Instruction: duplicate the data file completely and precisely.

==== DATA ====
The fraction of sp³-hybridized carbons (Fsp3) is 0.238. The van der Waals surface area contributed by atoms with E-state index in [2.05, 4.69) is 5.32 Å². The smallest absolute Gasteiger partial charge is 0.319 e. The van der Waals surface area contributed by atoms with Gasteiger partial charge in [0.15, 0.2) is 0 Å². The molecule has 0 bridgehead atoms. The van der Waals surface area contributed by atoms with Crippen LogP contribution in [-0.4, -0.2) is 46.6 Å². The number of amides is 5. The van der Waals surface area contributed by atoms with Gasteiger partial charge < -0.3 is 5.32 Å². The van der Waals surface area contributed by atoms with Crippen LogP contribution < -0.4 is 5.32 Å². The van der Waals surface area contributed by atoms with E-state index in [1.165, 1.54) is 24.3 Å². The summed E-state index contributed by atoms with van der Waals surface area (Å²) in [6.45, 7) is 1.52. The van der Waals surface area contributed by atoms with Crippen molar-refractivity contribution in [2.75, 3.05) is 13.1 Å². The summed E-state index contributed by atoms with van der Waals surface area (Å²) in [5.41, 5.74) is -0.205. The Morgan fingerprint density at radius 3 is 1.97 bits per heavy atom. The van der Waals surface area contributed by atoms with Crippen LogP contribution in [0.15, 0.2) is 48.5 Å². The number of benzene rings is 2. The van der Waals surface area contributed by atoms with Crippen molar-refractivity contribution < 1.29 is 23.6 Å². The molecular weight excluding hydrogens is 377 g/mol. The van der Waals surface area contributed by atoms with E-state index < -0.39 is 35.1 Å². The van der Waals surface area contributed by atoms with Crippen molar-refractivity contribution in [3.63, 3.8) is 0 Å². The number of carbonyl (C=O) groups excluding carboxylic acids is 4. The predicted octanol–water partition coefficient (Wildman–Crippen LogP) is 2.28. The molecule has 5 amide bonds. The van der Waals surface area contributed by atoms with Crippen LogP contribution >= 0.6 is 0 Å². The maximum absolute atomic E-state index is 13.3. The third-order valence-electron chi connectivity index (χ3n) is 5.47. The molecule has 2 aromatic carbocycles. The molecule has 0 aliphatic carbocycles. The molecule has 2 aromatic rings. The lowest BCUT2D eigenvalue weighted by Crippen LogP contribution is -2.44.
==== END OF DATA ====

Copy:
The fraction of sp³-hybridized carbons (Fsp3) is 0.238. The van der Waals surface area contributed by atoms with E-state index in [2.05, 4.69) is 5.32 Å². The smallest absolute Gasteiger partial charge is 0.319 e. The van der Waals surface area contributed by atoms with Gasteiger partial charge in [0.15, 0.2) is 0 Å². The molecule has 0 bridgehead atoms. The van der Waals surface area contributed by atoms with Crippen LogP contribution in [-0.4, -0.2) is 46.6 Å². The number of amides is 5. The van der Waals surface area contributed by atoms with Gasteiger partial charge < -0.3 is 5.32 Å². The van der Waals surface area contributed by atoms with Crippen LogP contribution < -0.4 is 5.32 Å². The van der Waals surface area contributed by atoms with E-state index in [1.165, 1.54) is 24.3 Å². The summed E-state index contributed by atoms with van der Waals surface area (Å²) in [6.45, 7) is 1.52. The van der Waals surface area contributed by atoms with Crippen molar-refractivity contribution in [2.75, 3.05) is 13.1 Å². The summed E-state index contributed by atoms with van der Waals surface area (Å²) in [5.41, 5.74) is -0.205. The Morgan fingerprint density at radius 3 is 1.97 bits per heavy atom. The van der Waals surface area contributed by atoms with Crippen LogP contribution in [0.15, 0.2) is 48.5 Å². The number of benzene rings is 2. The van der Waals surface area contributed by atoms with Crippen molar-refractivity contribution < 1.29 is 23.6 Å². The molecular weight excluding hydrogens is 377 g/mol. The van der Waals surface area contributed by atoms with E-state index < -0.39 is 35.1 Å². The van der Waals surface area contributed by atoms with Crippen molar-refractivity contribution in [3.63, 3.8) is 0 Å². The number of carbonyl (C=O) groups excluding carboxylic acids is 4. The predicted octanol–water partition coefficient (Wildman–Crippen LogP) is 2.28. The molecule has 5 amide bonds. The van der Waals surface area contributed by atoms with Crippen LogP contribution >= 0.6 is 0 Å². The maximum absolute atomic E-state index is 13.3. The third-order valence-electron chi connectivity index (χ3n) is 5.47. The molecule has 2 aromatic carbocycles. The molecule has 0 aliphatic carbocycles. The molecule has 2 aromatic rings. The lowest BCUT2D eigenvalue weighted by Crippen LogP contribution is -2.44.